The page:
July 29

Hot Off the Press: Decreased immunoreactivities of neocortical AMPA receptor subunits correlate with motor disability in Lewy body dementias

Dementia with Lewy bodies and Parkinson’s disease dementia are different clinical phenotypes of Lewy body dementias (LBD) differentiated by the temporal relationship between parkinsonism and dementia onset. At present, it is unclear whether the glutamatergic system is affected in these disorders. In this study, we measured α-amino-3-hydroxy-5-methyl-4-isoxazolepropionic acid (AMPA) receptor GluA subunits in the postmortem neocortex of a cohort of prospectively studied Lewy body dementia cases, as well as age-matched controls by immunoblotting. We found moderate losses of GluA2/3/4 immunoreactivities in LBD which correlated with higher predeath Hoehn & Yahr scores, a measure of motor disabilities; but not with dementia severity, cortical Lewy body burden, or amyloid plaque and neurofibrillary tangle burden. Our study suggests that GluA2/3/4 losses may be a neurochemical marker of motor disability in Lewy body dementias. Given recent proposals to use AMPA receptor antagonists in Parkinson’s disease, especially for levodopa-induced dyskinesia (Johnson et al. 2009), our data suggest both potential and caution in extending such therapeutic rationales to LBD in view of altered levels of receptor drug targets.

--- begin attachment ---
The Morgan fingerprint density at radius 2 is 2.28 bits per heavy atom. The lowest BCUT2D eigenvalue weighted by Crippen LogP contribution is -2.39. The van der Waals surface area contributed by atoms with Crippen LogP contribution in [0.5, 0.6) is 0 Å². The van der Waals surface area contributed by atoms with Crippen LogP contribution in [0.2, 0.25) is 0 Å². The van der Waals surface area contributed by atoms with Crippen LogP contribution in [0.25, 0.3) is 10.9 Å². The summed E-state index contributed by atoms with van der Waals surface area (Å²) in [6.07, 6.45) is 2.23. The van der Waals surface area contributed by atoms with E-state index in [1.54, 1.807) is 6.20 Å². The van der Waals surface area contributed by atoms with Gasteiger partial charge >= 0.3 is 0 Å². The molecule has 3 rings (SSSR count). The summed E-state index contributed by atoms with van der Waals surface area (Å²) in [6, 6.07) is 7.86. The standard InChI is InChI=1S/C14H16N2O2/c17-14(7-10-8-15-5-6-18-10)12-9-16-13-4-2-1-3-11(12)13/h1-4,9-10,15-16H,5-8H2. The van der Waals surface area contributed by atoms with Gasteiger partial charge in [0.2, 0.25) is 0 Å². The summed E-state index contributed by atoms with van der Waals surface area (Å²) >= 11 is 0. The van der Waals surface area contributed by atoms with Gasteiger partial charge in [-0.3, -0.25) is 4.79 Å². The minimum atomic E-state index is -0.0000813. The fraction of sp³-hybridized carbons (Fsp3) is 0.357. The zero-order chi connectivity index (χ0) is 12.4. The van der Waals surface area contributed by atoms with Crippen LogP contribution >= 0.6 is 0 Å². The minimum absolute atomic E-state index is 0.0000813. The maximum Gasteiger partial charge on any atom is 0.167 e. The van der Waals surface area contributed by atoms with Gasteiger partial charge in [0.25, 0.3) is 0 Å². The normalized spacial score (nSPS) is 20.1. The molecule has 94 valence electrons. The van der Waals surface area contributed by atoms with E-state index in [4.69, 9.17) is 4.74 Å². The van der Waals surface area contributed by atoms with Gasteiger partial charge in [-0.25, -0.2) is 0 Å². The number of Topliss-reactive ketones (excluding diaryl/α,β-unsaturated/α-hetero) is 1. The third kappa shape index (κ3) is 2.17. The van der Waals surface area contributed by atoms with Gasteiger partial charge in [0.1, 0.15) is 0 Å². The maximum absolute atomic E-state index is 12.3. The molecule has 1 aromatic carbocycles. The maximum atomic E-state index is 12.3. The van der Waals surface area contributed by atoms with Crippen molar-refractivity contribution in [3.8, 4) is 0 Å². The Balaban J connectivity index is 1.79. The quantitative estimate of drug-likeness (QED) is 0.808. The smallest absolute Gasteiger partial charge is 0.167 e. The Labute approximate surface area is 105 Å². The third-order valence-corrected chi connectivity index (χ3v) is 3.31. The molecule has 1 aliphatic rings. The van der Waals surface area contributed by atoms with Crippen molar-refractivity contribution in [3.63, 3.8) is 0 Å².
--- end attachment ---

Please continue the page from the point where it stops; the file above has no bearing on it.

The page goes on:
Mohamed NE, Howlett DR, Ma L, Francis PT, Aarsland D, Ballard CG, McKeith IG, Chen CP, Lai MK (This paper).

Johnson KA, Conn PJ, Niswender CM (2009) Glutamate receptors as therapeutic targets for Parkinson’s disease. CNS Neurol Disord Drug Targets 8:475-491.

© 2014 Lai Lab, NUS. All rights reserved.

Posted July 29, 2013 by Mitchell Lai in category Dementia Neurochemistry, Hot Off the Press